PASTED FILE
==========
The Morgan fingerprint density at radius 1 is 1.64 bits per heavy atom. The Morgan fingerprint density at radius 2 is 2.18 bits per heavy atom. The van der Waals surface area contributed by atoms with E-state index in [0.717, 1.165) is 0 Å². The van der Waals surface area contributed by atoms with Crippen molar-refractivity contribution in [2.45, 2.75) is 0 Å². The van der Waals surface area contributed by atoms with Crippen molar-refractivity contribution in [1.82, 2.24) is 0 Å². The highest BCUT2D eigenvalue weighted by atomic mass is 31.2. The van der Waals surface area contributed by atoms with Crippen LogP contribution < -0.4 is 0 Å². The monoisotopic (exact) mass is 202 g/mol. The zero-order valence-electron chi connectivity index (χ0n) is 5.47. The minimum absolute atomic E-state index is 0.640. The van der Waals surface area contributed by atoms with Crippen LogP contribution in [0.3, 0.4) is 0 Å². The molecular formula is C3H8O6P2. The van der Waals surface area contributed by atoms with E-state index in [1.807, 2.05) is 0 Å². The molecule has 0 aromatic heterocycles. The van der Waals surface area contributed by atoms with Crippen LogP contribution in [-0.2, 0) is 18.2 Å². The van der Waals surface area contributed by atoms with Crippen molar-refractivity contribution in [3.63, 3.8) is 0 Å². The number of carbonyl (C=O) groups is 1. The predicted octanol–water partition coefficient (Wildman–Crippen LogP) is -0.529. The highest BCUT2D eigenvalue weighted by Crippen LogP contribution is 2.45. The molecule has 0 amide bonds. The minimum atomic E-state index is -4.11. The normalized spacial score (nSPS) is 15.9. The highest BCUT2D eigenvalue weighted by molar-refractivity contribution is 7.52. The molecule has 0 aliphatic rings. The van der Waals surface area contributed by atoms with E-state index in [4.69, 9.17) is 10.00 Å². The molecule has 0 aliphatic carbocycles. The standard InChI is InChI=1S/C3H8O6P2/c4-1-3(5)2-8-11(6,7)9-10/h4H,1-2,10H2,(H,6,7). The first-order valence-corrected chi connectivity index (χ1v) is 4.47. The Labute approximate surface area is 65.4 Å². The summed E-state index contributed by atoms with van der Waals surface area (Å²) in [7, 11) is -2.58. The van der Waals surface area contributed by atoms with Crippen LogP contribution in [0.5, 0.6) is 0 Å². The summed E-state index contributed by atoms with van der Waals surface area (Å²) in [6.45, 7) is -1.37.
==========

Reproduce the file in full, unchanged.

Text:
The Morgan fingerprint density at radius 1 is 1.64 bits per heavy atom. The Morgan fingerprint density at radius 2 is 2.18 bits per heavy atom. The van der Waals surface area contributed by atoms with E-state index in [0.717, 1.165) is 0 Å². The van der Waals surface area contributed by atoms with Crippen molar-refractivity contribution in [2.45, 2.75) is 0 Å². The van der Waals surface area contributed by atoms with Crippen molar-refractivity contribution in [1.82, 2.24) is 0 Å². The highest BCUT2D eigenvalue weighted by atomic mass is 31.2. The van der Waals surface area contributed by atoms with Crippen LogP contribution < -0.4 is 0 Å². The monoisotopic (exact) mass is 202 g/mol. The zero-order valence-electron chi connectivity index (χ0n) is 5.47. The minimum absolute atomic E-state index is 0.640. The van der Waals surface area contributed by atoms with Crippen LogP contribution in [0.3, 0.4) is 0 Å². The molecular formula is C3H8O6P2. The van der Waals surface area contributed by atoms with E-state index in [1.807, 2.05) is 0 Å². The molecule has 0 aromatic heterocycles. The van der Waals surface area contributed by atoms with Crippen LogP contribution in [-0.2, 0) is 18.2 Å². The van der Waals surface area contributed by atoms with Crippen molar-refractivity contribution in [3.63, 3.8) is 0 Å². The number of carbonyl (C=O) groups is 1. The predicted octanol–water partition coefficient (Wildman–Crippen LogP) is -0.529. The highest BCUT2D eigenvalue weighted by Crippen LogP contribution is 2.45. The molecule has 0 amide bonds. The minimum atomic E-state index is -4.11. The normalized spacial score (nSPS) is 15.9. The highest BCUT2D eigenvalue weighted by molar-refractivity contribution is 7.52. The molecule has 0 aliphatic rings. The van der Waals surface area contributed by atoms with E-state index in [4.69, 9.17) is 10.00 Å². The molecule has 0 aliphatic carbocycles. The standard InChI is InChI=1S/C3H8O6P2/c4-1-3(5)2-8-11(6,7)9-10/h4H,1-2,10H2,(H,6,7). The first-order valence-corrected chi connectivity index (χ1v) is 4.47. The Labute approximate surface area is 65.4 Å². The summed E-state index contributed by atoms with van der Waals surface area (Å²) in [7, 11) is -2.58. The van der Waals surface area contributed by atoms with Crippen LogP contribution in [0.5, 0.6) is 0 Å². The summed E-state index contributed by atoms with van der Waals surface area (Å²) in [6.45, 7) is -1.37.